As we get higher and higher, the view becomes awesome! On one side you can see a long way back down the valley all the way out to the plains that stretch to Jinja on the other side and in front of you, you can see the peaks of Mt Elgon about 14,000 feet high with the rain pouring down a valley that is going to lead right to where you will be. We are getting pretty high up now around 7,000 feet. I’ve discovered that after 5,000 feet it becomes harder for me to get a breath so I’m huffing and puffing trying to not slip and bust my *%#$!!!!

We finally get to (or should I say I finally get to) a very small village sitting on a narrow ridge that drops off into valleys. This is where they are having the introduction. As we are waiting to go into the tent, I realize that I have my sunglasses on and that I’ve left my clear glasses in the car! Now I’m freaking out thinking about trying to get back down this mountain in the dark with sunglasses. I’m not even sure that I could make it down in the daylight with the rain and the road path getting even slicker!

We just make it into the tent as the rain starts. Now tents in Africa all seem to have lots of holes so I’m sitting in the tent trying to keep as much of me as possible out of the drips with my feet in a mud puddle. Yep, THIS IS AFRICA. Seating in the tent in the rain I realize that there is no way that I’ll be able to get back down this mountain in the dark with sunglasses, maybe even in the rain. So I get Bishop Gogo to the side and explain the problem to him. I tell him that I will have to leave while it was still light enough for me to see, which was only about an hour away.

After about an hour of not really understanding anything that was going on, it was time for me to leave. I got the car keys, got out of my seat and my mud puddle, and slipped out the back. (I have a new understanding of the term SLIP out the back.) So here I go headed back down, slipping and sliding along, all by my lonesome hoping that I don’t fall and break something that will require them to carry me off this mountain. Forty five minutes of slipping and sliding later, I finally make it back to the car just as it begins to get dark. I have now reached a milestone in my life here in Africa; I have gone up a mountain and I have come down a mountain, both without falling down!!!!!!!!!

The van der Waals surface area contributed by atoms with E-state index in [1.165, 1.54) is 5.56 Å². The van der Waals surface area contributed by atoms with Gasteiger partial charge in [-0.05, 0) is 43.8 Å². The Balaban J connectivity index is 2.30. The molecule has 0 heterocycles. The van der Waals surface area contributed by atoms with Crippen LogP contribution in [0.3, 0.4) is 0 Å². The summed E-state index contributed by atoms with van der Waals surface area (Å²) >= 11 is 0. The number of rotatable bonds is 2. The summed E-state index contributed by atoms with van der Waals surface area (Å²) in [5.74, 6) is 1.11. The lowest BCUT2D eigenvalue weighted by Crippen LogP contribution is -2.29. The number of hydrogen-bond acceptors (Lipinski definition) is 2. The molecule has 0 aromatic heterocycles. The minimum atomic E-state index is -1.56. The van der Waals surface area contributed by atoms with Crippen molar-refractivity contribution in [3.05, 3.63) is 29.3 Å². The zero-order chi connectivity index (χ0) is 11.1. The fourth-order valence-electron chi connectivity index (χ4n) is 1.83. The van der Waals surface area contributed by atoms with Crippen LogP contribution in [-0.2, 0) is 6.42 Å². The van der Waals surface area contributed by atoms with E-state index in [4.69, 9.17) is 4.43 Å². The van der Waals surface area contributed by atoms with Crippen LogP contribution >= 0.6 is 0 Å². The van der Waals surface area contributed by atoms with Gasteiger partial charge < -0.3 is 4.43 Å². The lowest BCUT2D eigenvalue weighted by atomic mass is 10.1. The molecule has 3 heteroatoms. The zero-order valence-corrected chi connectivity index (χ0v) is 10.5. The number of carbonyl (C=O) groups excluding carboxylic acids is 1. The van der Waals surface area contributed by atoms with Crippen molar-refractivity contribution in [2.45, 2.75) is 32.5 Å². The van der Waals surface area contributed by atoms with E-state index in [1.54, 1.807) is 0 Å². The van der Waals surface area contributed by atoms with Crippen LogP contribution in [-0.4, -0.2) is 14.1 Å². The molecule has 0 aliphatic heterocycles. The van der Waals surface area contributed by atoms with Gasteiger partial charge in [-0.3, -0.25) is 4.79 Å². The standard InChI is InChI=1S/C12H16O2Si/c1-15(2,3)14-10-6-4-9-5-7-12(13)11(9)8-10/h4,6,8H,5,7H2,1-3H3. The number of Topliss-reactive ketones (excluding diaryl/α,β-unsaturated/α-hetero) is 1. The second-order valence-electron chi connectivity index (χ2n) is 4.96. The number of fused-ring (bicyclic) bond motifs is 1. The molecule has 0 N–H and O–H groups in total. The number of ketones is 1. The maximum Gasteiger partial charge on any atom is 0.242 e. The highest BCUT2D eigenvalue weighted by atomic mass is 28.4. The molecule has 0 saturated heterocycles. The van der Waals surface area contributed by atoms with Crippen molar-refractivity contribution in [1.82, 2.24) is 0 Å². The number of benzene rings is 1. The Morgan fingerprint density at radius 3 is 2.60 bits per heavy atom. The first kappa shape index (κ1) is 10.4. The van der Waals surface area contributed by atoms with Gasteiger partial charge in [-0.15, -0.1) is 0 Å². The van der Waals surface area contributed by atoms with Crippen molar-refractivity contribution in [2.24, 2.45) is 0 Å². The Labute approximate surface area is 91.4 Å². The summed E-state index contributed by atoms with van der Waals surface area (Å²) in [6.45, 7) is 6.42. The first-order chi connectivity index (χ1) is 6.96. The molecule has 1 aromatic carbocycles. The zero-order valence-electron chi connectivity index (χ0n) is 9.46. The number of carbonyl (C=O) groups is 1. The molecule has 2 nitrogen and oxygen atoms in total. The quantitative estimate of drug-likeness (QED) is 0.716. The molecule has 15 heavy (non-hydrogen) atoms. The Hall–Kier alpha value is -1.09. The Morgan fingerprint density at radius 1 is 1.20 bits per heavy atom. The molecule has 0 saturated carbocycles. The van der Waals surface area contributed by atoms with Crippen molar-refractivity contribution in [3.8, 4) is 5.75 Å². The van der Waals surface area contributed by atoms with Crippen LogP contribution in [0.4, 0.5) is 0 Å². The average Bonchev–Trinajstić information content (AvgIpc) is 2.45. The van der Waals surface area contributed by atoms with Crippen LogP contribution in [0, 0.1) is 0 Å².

After getting to where we left the cars and watching it get darker and darker, it begins to dawn on me that I’m sitting in a car in the middle of the jungle somewhere in Uganda with no idea of where I’m at and, because of the mountains all around me, I have no cell phone service! (Not that it matters. After all, who would I call anyway?) Did I mention that it is getting really dark with a low cloud cover not helping? I begin to think about where I’m at, in the middle of a jungle up in the mountains, and it reminds me of the old Tarzan movies. I swear if someone had started beating a drum I would have wet myself!!!!!! Thank you Jesus, no drums!!!! Now the mind is a funny thing, it’s going to bring up all kinds of stuff that you don’t want to think about at a time like this. I’m trying to think about a nap, but my mind flies off in every direction imaginable. Things like, “If you disappear your body will never be found” and “Do they still eat people up here?” I didn’t say that it made any sense but that’s just the way the mind, with a little help from you know who, gets to going. Now I know that I’ve got to take every thought captive so I begin to pray and sing a very deeply inspired song:


Well that did it! It put everything back into focus and I realize that I was the goofball that said he wanted to live a life of adventure in Africa so sit back and enjoy!!!! After that, I get out my iPad, put on some music (a little IHOP worship hit the spot), close my eyes, imagine myself back at a Friday night and a Sunday morning with all of you guys, and just chill for a while, 3 hours actually. Everybody finally gets back to the cars about 9:30 pm and we make it home around 11:00 pm. I was right earlier. It was going to be a long day.

Sunday, Bishop and Mabel tell me that a third of the people had fallen on their way down the mountain at night. Some of them even got a little blooded up. So even though a mzungu doesn’t know much, at least THIS mzungu knows enough that, at 63, he’s not going to try and come down no slick African path/road in the dark!!!!

I’m so glad that I took Bishops Chuck’s word to heart!!!!! Oh you know the word that I’m talking about, it’s the same word that you hear every day in your own hearts;

GO FOR IT!!!!!!!!
It’s just
Free Falling!!!!


(Sorry there aren’t any pictures but the weather was just too bad to get out a camera, plus the fear of busting my *%#$ in the mud!!!!! I did that once with my camera and it took 20 minutes to get the mud off of it.)